Mylar vitamin packets turned into sunrays

Mylar vitamin packets turned into sunrays

Assembling the sun sculpture

I cut out a piece of cardboard for the backing and painted it black. Then I glued and wired everything together to make it very secure.

unassembled pieces before painting was finished

Unassembled pieces before painting was finished

The final Morning Star sun wall sculpture from recycled materials

And here he is…my beautiful Morning Star sun sculpture, now in my Etsy shop.

The Morning Star sun sculpture

The Morning Star sun sculpture

Morning Star sun sculpture in my bedroom

Morning Star sun sculpture in my bedroom

Making a moon art sculpture with paper clay

This tutorial shows how I made a heavenly crescent moon art sculpture for a client using paper clay, simple craft supplies and common household items. The techniques I share can be used to create sculptures in different shapes and sizes.

You’ll see step by step how the project progressed from the initial sketch to creating a foundation, building the moon sculpture in layers and then painting it.

Supplies for the moon sculpture

supplies for moon art sculpture

Supplies for moon art sculpture

These are the things I used for this project:

  • Creative Paperclay
  • Corrugated cardboard and heavy paper
  • Wire: tie wire, 22 and 24 gauge dark annealed wire
  • Glue: hot glue and Aleene’s Tacky Glue
  • Wire cutters and needlenose pliers
  • Scissors
  • X-acto knife
  • Fine grit sandpaper
  • Paint and brushes
  • Satin varnish

The moon sculpture starts with a sketch

sketch of Muse in the Moon by Lynda Makara

Sketch of Muse in the Moon by Lynda Makara

Whenever I’m making a sculpture, I often start with a sketch. Because this was a commissioned piece, my client had to approve the sketch.

She wanted a woman in the moon with a knowing look, dainty features and real eyelashes. And she wanted to be able to hang it from the ceiling.

The dimensions for the sculpture are 9″ in diameter and 2″ in width. I actually took a 9″ paper plate to trace the outline for this full size drawing.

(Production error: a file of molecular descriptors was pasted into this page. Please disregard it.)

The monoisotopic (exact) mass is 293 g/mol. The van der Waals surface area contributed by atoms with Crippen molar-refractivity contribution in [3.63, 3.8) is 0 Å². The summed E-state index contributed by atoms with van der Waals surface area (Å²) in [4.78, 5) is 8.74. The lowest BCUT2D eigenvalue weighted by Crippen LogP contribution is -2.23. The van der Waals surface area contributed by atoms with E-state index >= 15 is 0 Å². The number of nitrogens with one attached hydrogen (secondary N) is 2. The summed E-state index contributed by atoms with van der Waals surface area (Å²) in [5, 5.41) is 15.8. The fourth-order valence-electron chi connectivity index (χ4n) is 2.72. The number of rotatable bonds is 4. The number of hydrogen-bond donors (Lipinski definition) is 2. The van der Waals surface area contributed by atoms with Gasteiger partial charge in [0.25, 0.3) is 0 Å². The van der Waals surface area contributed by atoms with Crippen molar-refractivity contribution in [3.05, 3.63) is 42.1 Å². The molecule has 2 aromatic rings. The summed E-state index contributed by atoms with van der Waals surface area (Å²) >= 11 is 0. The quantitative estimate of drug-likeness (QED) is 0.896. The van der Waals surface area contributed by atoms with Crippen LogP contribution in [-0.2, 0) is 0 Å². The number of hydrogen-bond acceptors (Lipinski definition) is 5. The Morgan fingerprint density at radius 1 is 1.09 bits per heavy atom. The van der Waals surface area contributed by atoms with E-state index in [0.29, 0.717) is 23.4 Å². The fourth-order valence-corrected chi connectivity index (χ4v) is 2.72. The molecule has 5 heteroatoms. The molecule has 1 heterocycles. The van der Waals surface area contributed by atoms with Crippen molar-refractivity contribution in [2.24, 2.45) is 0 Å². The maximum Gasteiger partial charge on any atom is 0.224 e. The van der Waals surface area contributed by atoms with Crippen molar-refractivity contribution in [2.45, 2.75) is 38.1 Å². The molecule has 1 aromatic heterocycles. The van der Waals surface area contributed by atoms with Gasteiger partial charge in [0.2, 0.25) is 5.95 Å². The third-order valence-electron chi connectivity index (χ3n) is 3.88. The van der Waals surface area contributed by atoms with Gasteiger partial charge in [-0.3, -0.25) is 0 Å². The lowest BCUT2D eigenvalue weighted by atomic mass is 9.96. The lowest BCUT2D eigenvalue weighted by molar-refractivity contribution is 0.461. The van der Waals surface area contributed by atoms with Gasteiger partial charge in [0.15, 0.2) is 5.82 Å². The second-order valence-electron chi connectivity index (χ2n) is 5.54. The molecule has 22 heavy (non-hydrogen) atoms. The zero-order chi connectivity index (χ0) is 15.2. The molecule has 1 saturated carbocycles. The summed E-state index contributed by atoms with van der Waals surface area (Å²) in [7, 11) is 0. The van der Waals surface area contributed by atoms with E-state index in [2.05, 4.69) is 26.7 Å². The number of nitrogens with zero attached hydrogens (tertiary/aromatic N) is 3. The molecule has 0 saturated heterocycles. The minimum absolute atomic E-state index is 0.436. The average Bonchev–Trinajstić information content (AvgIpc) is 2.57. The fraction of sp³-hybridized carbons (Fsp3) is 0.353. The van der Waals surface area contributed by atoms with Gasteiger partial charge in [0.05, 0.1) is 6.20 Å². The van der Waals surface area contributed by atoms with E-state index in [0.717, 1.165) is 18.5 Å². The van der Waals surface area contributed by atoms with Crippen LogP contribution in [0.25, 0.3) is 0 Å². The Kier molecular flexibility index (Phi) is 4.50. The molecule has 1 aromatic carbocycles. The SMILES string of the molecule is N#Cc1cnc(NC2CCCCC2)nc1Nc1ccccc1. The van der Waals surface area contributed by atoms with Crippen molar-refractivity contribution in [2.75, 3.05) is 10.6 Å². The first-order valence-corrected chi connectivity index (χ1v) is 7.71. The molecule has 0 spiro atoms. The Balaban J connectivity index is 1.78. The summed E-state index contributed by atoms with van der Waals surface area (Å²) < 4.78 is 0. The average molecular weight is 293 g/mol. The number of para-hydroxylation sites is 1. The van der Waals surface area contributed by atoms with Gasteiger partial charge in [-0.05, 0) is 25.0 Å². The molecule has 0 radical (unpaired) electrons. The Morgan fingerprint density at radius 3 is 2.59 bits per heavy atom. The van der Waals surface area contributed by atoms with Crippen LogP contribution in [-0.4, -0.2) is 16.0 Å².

Paper patterns made from the sketch

paper pattern for moon sculpture

Paper pattern for moon sculpture

I wanted to keep the original sketch intact so I traced it onto heavy paper, cut it out, then made another smaller piece to use as a template for cutting cardboard in the next step.

Making the foundation out of cardboard cutouts of the moon

cardboard foundation for moon sculpture

Cardboard foundation for moon sculpture

Every sculpture needs a foundation to make it sturdy and to use less clay. For a piece of this size I like to use corrugated cardboard from old shipping boxes. You most likely have a few lying around if you happen to do any online shopping.

The thickness of the cardboard makes the shape bulk up faster. I cut out six pairs of moon shapes but only ended up using five. Each layer was a little smaller than the last. The layers get glued together.

Using wire to create a hanger and add support: tie wire and 22 gauge wire

embedding wire hanger inside sculpture

Embedding wire hanger inside sculpture

I use tie wire a lot in my artwork because it’s strong but not too hard to bend.

Here it’s being used to make a hanger that the moon will be suspended from. I wanted to embed it into the center to make sure it would stay in there forever and not get pulled out. I also wanted to reinforce the crescent tip.